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NCUA Chairman Rodney E. Hood’s Remarks to the Financial Stability Oversight Council

July 2020
NCUA Chairman Rodney E. Hood’s Remarks to the Financial Stability Oversight Council
Chairman Rodney E. Hood

NCUA Chairman Rodney E. Hood at the NCUA's headquarters in Alexandria, Virginia.

As Prepared for Delivery on July 14, 2020

Since I last updated you in May, the NCUA has taken additional steps to protect the safety of our staff and to execute our mission as effectively and efficiently as possible.

Credit unions were well capitalized heading into the COVID-19 crisis. As of the first quarter, the aggregate net worth ratio for federally insured credit unions was robust at 11.01 percent.

In late May, the NCUA Board approved temporary changes to the agency’s prompt corrective action regulations to ensure that federally insured credit unions remain operational and liquid so that they may continue to serve their members during the pandemic.

As of the end of June, the Central Liquidity Facility’s borrowing authority stood at over $25 billion (up from $10.5 billion in April), with nearly 4,000 credit unions having access to that funding source. The CARES Act temporarily boosted the borrowing authority of the credit union system’s Central Liquidity Facility.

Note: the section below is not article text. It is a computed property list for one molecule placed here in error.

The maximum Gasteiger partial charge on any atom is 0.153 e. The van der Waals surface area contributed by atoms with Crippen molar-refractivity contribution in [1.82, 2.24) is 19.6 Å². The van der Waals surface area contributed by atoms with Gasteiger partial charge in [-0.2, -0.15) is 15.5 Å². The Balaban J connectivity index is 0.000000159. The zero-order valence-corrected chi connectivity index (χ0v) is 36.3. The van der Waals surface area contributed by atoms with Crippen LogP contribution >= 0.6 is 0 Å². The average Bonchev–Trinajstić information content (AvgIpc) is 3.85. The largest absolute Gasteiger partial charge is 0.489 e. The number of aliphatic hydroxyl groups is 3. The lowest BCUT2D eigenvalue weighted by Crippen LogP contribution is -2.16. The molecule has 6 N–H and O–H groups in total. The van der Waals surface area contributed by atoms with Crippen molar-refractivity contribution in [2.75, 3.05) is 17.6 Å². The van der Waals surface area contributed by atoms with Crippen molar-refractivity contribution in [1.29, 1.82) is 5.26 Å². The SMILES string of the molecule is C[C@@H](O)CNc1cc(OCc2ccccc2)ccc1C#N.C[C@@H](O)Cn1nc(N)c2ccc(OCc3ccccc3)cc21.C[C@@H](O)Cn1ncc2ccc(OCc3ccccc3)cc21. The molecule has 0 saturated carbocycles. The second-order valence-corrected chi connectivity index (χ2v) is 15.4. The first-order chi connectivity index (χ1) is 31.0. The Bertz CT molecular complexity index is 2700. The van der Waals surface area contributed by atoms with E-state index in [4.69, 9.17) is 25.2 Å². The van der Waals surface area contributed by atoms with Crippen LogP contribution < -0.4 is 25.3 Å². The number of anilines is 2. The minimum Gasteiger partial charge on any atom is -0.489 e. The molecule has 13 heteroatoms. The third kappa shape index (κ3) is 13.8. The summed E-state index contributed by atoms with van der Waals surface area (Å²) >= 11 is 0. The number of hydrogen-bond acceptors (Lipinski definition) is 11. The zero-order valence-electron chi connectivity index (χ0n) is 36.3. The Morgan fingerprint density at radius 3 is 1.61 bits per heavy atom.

Over 900 credit unions participated in the Paycheck Protection Program, issuing 196,010 PPP loans in the aggregate amount of $9.7 billion. Credit union PPP loans supported 1.18 million jobs.

The NCUA and the U.S. Export-Import Bank have launched a three-year collaborative effort that will help credit unions, and their small-business members better understand and make use of EXIM guaranteed loans and resources. Helping small businesses gain access to capital is essential during the steep challenges they face in today’s challenging economic environment.

The NCUA recently broadened its approach to include members of the military when determining whether a credit union qualifies for a low-income designation, which comes with special benefits for securing affordable loans and greater access to financial services.

We are also looking at ways to improve credit union access to secondary capital, which can enable low-income credit unions to expand lending and other services to underserved communities and can serve as a basis for low-income credit unions to grow and achieve better economies of scale.

In closing, the NCUA has responded decisively to the needs of federally insured credit unions during the pandemic and is fulfilling its critical mission of protecting the safety and soundness of the system.

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